Thursday, February 23, 2012


Don’t blame me. It’s all the fault of the committee who set the categories for the Strathardle Games Home Industries Tent.

If you try the word in Ravelry, you get pages of suggestions.

a)      A few are what I would call a snood, a mesh sac for the hair, Rita-Hayworth-style.
b)      Many are what Dawn and Theresa would call a snood (comments, yesterday). I think I would call that a “cowl” or a “smoke ring”.
c)      Many more are what I would describe as circular scarves, with or without a moebius twist.

If you try Googling “snood” you’ll soon discover that Marks & Spencer is offering quantities this year of what they call “snood scarves” – essentially c) above.

The OED, for what it’s worth, says we’re all wrong. According to them, a snood is: "A fillet, band, or ribbon, for confining the hair; latterly, in Scotland (and the north of England), the distinctive hair-band worn by young unmarried women." Gratifyingly for me, they go on to add: "More recently, a fashionable bag-like or closed woman's hairnet, usu. worn at the back of the head", for which they cite Janey Ironside's "Fashion Alphabet" of 1968. The word is Old English, "of obscure origin", for what that's worth.

If the committee is prepared to lead us into such confusion, I feel perfectly free to knit something from any one of those three categories, as takes my fancy. I "queued" this one in Ravelry yesterday.

Swing Knitting

Judith, thank you for the reference to Cotton and Cloud’s blog entry, a propos swing knitting. (Comment yesterday) Kristie,  you suggested a few days ago that I get GoodReader for my iPad and then get the first installment of Swing Knitting to read there. Forty pages is presumably nothing for the iPad. That’s a good idea, and I mean to do it – and it had better be soon, before the idea slips away.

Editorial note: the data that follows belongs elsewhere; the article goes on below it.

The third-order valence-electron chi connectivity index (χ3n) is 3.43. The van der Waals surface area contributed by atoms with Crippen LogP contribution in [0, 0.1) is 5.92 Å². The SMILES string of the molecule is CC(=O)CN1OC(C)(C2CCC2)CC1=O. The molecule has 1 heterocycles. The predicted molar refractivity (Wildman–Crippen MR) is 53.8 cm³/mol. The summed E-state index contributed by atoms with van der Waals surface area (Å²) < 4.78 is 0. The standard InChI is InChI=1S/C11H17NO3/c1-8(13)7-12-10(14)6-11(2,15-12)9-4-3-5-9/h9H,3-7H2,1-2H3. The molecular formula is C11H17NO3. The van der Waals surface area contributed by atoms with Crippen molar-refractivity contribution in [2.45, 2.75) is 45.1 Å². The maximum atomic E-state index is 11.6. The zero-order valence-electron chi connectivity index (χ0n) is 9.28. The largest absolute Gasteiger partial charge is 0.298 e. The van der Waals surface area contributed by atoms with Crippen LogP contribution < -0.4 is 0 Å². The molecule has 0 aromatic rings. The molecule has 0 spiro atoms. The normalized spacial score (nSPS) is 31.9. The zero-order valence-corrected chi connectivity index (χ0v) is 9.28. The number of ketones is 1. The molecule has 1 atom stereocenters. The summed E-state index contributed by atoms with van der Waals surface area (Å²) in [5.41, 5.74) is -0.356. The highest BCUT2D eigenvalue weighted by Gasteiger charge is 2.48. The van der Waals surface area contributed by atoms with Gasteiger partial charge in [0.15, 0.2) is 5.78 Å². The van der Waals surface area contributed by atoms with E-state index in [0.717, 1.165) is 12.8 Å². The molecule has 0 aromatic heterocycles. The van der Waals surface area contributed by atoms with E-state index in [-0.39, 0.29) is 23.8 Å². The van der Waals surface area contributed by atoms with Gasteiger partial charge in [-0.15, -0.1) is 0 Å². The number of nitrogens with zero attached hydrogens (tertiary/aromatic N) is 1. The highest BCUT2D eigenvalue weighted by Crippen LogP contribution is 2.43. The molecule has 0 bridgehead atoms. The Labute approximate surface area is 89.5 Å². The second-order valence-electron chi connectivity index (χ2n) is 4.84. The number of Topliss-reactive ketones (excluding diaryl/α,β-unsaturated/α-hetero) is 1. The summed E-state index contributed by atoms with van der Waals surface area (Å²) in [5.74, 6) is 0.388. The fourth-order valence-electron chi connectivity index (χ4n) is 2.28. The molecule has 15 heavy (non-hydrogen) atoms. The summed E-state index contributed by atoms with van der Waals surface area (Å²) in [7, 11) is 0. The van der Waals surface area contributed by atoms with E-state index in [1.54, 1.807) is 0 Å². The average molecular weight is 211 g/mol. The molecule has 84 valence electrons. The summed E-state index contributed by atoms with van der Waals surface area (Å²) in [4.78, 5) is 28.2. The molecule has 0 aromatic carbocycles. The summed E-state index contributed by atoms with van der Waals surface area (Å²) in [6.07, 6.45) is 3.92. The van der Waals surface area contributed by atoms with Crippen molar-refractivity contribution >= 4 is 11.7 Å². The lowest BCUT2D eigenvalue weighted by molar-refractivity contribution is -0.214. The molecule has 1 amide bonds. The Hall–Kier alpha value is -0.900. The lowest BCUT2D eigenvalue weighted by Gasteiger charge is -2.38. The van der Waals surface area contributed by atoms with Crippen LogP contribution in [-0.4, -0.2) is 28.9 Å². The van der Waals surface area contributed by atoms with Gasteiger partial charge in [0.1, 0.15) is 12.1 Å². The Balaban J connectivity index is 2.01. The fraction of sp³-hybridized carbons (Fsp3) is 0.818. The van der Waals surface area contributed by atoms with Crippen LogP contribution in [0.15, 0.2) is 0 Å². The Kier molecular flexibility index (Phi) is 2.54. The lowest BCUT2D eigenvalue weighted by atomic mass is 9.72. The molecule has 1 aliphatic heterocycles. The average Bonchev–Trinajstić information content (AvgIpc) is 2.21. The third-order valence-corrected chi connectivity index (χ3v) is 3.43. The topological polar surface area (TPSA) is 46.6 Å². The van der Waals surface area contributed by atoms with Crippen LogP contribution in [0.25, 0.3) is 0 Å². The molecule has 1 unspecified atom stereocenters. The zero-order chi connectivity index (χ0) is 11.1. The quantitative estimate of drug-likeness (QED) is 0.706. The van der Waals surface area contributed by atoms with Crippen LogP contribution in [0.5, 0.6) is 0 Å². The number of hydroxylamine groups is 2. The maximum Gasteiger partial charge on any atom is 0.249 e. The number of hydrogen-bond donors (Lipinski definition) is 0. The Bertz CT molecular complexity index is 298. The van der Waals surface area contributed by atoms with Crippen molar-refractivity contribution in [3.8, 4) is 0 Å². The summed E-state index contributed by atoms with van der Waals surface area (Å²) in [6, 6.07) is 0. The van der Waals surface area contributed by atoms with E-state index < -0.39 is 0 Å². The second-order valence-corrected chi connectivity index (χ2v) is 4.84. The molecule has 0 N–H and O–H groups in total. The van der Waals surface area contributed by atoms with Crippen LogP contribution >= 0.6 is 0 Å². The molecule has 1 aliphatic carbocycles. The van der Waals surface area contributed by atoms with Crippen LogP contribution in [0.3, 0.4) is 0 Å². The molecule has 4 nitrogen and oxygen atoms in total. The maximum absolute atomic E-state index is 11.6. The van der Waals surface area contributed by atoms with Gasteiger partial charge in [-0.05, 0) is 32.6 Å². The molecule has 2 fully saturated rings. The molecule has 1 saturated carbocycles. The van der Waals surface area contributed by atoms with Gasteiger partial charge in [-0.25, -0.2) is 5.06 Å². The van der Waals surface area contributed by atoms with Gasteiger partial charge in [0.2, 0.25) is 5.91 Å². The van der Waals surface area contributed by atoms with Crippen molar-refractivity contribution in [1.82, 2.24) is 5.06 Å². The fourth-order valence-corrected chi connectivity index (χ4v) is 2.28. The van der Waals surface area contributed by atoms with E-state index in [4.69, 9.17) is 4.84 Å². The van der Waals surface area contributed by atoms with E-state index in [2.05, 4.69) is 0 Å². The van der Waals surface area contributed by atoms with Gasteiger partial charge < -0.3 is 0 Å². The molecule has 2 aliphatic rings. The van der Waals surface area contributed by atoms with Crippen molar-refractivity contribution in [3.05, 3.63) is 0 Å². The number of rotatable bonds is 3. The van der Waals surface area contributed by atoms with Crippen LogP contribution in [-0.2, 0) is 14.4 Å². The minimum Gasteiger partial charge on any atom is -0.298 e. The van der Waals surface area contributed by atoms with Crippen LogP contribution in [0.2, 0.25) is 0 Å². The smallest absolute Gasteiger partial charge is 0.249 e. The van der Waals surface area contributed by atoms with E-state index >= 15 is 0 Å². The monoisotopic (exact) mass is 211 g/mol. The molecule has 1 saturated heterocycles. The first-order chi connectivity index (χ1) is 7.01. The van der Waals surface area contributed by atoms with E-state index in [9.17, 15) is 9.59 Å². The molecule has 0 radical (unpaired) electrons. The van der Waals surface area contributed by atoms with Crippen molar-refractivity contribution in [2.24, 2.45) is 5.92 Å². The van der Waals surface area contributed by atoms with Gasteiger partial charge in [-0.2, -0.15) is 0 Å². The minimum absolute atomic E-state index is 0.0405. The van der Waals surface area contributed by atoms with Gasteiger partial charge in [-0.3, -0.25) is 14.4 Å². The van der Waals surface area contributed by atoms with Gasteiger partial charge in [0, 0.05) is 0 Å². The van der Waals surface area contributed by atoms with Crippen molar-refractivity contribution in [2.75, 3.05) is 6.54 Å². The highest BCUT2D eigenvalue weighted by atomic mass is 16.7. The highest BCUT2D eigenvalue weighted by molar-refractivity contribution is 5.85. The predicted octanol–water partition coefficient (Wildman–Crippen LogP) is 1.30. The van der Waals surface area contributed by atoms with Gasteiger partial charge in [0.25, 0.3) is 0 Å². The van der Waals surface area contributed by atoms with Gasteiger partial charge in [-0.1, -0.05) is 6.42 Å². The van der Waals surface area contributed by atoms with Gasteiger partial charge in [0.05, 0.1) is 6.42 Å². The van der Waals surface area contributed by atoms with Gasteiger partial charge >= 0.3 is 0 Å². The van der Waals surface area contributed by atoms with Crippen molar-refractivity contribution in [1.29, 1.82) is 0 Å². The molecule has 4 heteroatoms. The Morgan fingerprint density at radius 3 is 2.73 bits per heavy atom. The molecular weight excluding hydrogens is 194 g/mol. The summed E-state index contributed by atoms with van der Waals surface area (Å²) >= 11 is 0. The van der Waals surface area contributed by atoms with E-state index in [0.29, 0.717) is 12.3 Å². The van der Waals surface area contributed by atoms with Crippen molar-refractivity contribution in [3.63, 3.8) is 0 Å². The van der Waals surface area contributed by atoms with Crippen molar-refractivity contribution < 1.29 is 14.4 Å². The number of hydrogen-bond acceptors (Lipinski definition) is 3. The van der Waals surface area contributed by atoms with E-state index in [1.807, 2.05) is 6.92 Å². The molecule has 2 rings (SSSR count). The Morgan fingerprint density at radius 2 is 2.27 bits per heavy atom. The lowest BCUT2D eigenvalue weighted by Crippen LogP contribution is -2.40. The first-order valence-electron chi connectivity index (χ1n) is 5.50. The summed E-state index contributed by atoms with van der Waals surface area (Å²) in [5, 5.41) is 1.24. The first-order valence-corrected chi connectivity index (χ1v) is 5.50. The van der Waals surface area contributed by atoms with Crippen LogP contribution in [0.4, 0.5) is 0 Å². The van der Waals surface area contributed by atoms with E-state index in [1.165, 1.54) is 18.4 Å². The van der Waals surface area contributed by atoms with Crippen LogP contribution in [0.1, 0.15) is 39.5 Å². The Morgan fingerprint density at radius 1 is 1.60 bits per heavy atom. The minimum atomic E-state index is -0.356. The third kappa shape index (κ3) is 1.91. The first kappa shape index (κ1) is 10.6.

The vest is not a million miles away from the underarm, and even closer to the installation of the next skein. I currently think that the colour change may prove to be passable-off as a "design feature", if the next skein matches the current one. Mindless knitting with beautiful yarn is a pleasant way to pass the time.

It was windy outside the door this morning

but I persevered and got a picture of the Sky Scarf for you:

If I take the whole kit along to Loch Fyne at Easter, the Little Boys can help me choose each day’s yarn.


Yes, Mary Lou, (comment yesterday), I read Donald Hall in the New Yorker. We take all New Yorkers to Strathardle and read them there, so I only just got to it last week. Very good indeed. 


  1. iAnnotate is supposed to be much better than Goodreader

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  3. The games committee has certainly left a lot of lee way. I like the scarf/snood thingy on Ravelry that you have queued. That's a lovely cable.

  4. Anonymous3:38 PM

    Yes! Rita Hayworth wore snoods and so did my mother and 2 aunts ...
    My grandfather wore Gaiters ... in the 19th century scarves were not permitted on the Troy to Fitchburg RR ... and so wives and mothers/daughters knitted circular scarves as you list in 'c' ...just plain ribbing.. your choice is lovely. Not sure why necks had gaiters the same as the lower leg and ankle .. maybe because they were circular????
    Whatever, they gave warmth.

  5. In regards to the snood, if I was unsure of what they mean by snood I'd try to contact the games committee to clarify what they mean. My idea of a snood is item a. I wouldn't want you to lose because of a misunderstanding.

  6. Anonymous7:57 AM

    Jean, regarding being concerned about being alone and encountering problems, here is something else you might want to consider. Apparently first responders will check for any ICE (in case of emergency) listing on your cell phone if you are found down and unable to speak. I entered ICE1NAME with my sister's number and ICE2NAME with my son's number. I think that this is a brilliant system because you can add endless contacts in the order in which you would think they could be contacted in an emergency.

    -Canuck J.